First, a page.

- Archeological evidence suggest origins of first Americans by Kevin Tetter Everything that is accepted as fact regarding the first humans in North America isMessage 1 of 1 , Sep 6, 2010View SourceArcheological evidence suggest origins of 'first' Americansby Kevin TetterEverything that is accepted as fact regarding the first humans in North America is upon further evaluation, just theory. The explanations are full of probably, likely, accepted, and other terms that translate into a simple were not sure. Academics lap up these hypotheses and perpetuate it until evidence to the contrary is presented. Even then, there are those who cannot accept that what they may have believed for a lifetime may in fact, be false. A research team may have come up with evidence that may force the rewriting of history books currently accepted by academia.A perfectly preserved skull was found near Mexico City sometime in the 1950's. At that time, carbon dating techniques were primitive, and the age of skull could only be estimated. The technology today is much more advanced, and the skull is now accurately dated. The result was a bombshell that shook everything that was theorized about the settlement of North America. British scientists from Liverpools John Moores University and Oxfords Research Laboratory of Archaeology found that the skull was around 13,000 years old, at least 2000 years older than any other human remains found in North America. This would appear to debunk the theory that Mongoloids from the Asian continent walked here on what was the then frozen Bering Strait.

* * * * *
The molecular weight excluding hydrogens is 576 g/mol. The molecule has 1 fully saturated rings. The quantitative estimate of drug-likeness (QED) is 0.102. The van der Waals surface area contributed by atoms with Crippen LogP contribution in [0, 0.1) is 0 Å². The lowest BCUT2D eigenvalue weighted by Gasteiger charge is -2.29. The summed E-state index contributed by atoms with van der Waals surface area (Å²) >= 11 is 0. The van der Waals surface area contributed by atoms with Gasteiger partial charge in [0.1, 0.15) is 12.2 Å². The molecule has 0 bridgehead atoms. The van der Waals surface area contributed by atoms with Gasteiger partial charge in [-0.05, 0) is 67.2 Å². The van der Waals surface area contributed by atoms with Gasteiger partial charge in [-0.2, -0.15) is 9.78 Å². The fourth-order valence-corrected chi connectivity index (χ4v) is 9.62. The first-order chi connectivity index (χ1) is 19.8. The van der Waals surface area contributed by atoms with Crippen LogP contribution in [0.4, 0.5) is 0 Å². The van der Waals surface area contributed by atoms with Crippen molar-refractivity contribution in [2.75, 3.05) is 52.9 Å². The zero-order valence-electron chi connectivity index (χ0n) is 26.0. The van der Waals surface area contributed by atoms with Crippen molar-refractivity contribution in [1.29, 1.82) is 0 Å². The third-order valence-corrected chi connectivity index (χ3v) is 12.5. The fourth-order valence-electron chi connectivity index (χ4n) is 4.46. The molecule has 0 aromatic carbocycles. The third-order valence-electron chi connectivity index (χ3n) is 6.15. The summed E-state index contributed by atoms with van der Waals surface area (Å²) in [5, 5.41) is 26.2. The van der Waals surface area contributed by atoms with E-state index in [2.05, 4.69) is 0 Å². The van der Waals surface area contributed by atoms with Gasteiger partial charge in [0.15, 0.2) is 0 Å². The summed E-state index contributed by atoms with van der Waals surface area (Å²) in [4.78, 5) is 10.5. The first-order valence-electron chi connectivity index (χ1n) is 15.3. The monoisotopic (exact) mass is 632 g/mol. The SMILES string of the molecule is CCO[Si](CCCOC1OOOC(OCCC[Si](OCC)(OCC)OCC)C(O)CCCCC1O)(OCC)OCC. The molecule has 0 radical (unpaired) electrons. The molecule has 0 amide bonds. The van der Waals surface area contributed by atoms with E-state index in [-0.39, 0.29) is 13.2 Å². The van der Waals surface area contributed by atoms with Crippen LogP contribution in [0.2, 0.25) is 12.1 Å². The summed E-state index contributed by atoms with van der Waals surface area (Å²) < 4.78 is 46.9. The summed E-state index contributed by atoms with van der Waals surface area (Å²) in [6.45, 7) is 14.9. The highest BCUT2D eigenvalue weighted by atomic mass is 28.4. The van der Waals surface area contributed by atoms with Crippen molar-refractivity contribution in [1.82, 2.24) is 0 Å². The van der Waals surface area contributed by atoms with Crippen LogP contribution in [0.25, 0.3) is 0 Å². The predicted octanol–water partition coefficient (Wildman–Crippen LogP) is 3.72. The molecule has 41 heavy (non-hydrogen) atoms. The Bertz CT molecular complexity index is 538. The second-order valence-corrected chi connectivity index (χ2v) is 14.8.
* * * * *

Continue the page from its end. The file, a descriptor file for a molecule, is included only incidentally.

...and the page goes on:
The skull, belonging to a 26 year old woman known as the Penon Woman, has a shape that typifies Caucasians. According to research team leader Dr. Silvia Gonzalez, the evidence points to the fact that indeed, (Caucasians) whites were the first humans in North America.
At the moment it points to that as being likely. They were definitely not Mongoloid in appearance. They were from somewhere else. As to whether they were 'European', at this point in time we cannot say no,
If this skull is indeed the oldest remain on the continent, it would prove the "Solutrean Hypothesis," the theory that 'Europeans' were the first humans to touch North America.
Academics and skeptics will attempt to discredit this particular theory, because it does not fall in line with what they have been taught and believe to be true. They may point to the fact that this is just a single skull. There are other scenarios that could disprove the Solutrean Hypothesis. Could this woman possibly have made the trip alone? That is an unlikely scenario, which brings up another possibility: That the skull was for some reason brought here later, and in fact the Penon Woman never made the trip on her own. It would stretch the boundaries of imagination, but since this is still theory, any explanation is possible. Another possibility is that over the course of thousands of years, any remains that existed earlier are either too poorly preserved to be identified, or were consumed over time.
Currently we have this single skull, and it is yet another theory regarding the first humans in North America. This theory is backed up by the Penon Woman though.